MIAMI -- The morning after his team fell behind the Miami Heat 2-1 in the Eastern Conference finals, Indiana Pacers coach Frank Vogel told his players it was time for them as little brother to finally overcome their big brother.
"We have the little brother who spends his whole life getting beat up by the big brother, or getting beaten in sporting events, and all of the years of getting beat up builds them up to the point where they ultimately take on the big brother," Vogel said after Sunday's practice at AmericanAirlines Arena, explaining his analogy.
In this case, Lance Stephenson said, the Heat is the team "that took us out two years straight. We've just got to live up to the challenge, keep fighting and hopefully we can beat our big brothers."
If not for losing a 15-point second-quarter lead in the 99-87 Game 3 loss and a three-point lead late in Game 2, the Pacers could be in control of this series.
"It is frustrating because we've proved we can play well against this team and we always do," Paul George said. "But it's the same story. We turn the ball over and they get home-run plays from it."
George said the Heat plays its best the final three minutes of every quarter.
"It seems like they really play like their back is against the wall for that period. It gives them momentum going into the next quarter," George said. "That's where we've got to get better, because it seems that's where we're losing games."
Nonetheless, David West described the team's mood Sunday as "pretty upbeat." He added, "We don't get down on ourselves. We even this series up, everything that's happened before really doesn't mean anything."
Said Vogel: "We see the champs raising their game. Time for us to raise our game."
GEORGE AIMING FOR OFFENSIVE OUTBURST
George, who was 4-for-16 shooting in Game 2 and 5 for 13 in Game 3, has been turned into "more of a facilitator" than a scorer in this series due to the Heat's commitment to double-team him every time he touches the ball, Vogel said.
"He's getting other guys involved, which is good," Vogel said. "We've got to make sure we're being creative in ways he can be a scorer, too."
Vogel added that the Heat has made "a conscious effort to double-team every single type of screen we throw at them." George said that's forced him to get rid of the ball, and he'll try to attack more in Game 4 when isolated in one-on-one situations.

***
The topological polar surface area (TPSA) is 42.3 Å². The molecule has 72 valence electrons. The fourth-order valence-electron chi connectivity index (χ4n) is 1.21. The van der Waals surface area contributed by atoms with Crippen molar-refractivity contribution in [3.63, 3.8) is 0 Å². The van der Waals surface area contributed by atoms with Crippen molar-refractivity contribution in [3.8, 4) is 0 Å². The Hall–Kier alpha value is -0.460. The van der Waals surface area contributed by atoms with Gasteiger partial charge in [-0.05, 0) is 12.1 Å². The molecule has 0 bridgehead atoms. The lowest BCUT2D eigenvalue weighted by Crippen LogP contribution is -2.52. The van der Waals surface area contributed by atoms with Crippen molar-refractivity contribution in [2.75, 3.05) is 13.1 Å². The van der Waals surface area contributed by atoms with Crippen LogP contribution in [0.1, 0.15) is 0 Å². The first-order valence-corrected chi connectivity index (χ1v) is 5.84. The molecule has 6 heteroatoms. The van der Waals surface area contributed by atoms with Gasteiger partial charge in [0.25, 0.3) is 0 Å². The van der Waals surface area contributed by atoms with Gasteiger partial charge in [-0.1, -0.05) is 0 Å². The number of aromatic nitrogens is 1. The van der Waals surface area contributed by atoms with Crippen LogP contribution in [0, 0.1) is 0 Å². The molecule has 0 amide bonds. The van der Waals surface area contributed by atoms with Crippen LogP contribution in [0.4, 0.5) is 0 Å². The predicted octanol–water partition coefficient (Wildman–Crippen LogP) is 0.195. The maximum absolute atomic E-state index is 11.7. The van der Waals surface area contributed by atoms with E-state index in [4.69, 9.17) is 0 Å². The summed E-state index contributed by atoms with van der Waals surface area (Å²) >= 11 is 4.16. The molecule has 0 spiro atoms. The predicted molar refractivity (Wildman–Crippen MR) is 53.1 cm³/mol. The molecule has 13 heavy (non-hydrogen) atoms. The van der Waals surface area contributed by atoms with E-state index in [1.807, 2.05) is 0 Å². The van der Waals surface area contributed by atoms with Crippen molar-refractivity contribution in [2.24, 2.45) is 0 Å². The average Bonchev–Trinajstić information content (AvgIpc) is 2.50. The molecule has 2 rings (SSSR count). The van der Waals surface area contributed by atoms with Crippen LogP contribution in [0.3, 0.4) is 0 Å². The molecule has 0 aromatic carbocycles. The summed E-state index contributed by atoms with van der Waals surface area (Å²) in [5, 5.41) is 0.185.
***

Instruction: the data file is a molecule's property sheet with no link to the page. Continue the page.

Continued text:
"I'm going to play within the game," George said. "I tried to be as aggressive for the time I was on the floor. I do feel like I can bring it to another level as far as being more aggressive. And I will be in Game 4.
"I was trying to get guys going and make the right passes, the right plays. But I will be aggressive as far as trying to put the ball in the hole myself."
West said George shouldn't become consumed with trying to be the Pacers' scoring equivalent of LeBron James and Dwyane Wade.
"We're not built the same way they're built," West said. "Obviously, we don't want Paul forcing and thinking he has got to do too much."
West: 'Wade too comfortable'
West talked Sunday about controlling the pace of Game 4 and not allowing the Heat to speed the Pacers up, but mostly he was focused on making Wade uncomfortable for the first time this series. The veteran guard is 31-for-50 shooting with 73 points in three games.
"He's just playing the game at way too high of a comfort level," West said. "We're not putting enough pressure on him, all the guys on the floor, to get him out of his comfort zone. He's really lining his shots up, taking his time, which we can't allow."
STEPHENSON WON'T BACK DOWN
Stephenson said he'll continue to be aggressive when going head-to-head against James.
"He's the best player in the league and I will refuse to back down to him," he vowed. "I'm just going to keep going after him. We've just got to do it as a unit and have each other's back."
STAYING STATUS QUO
Ray Allen took advantage in the fourth quarter of Game 3 with West guarding him, but the Pacers don't plan to go smaller in Game 4.
"The West-(Roy Hibbert) combination against any lineup is our best defensive combination," Vogel said. He added, "We've got to punish them at the other end (of the court) better than we did."
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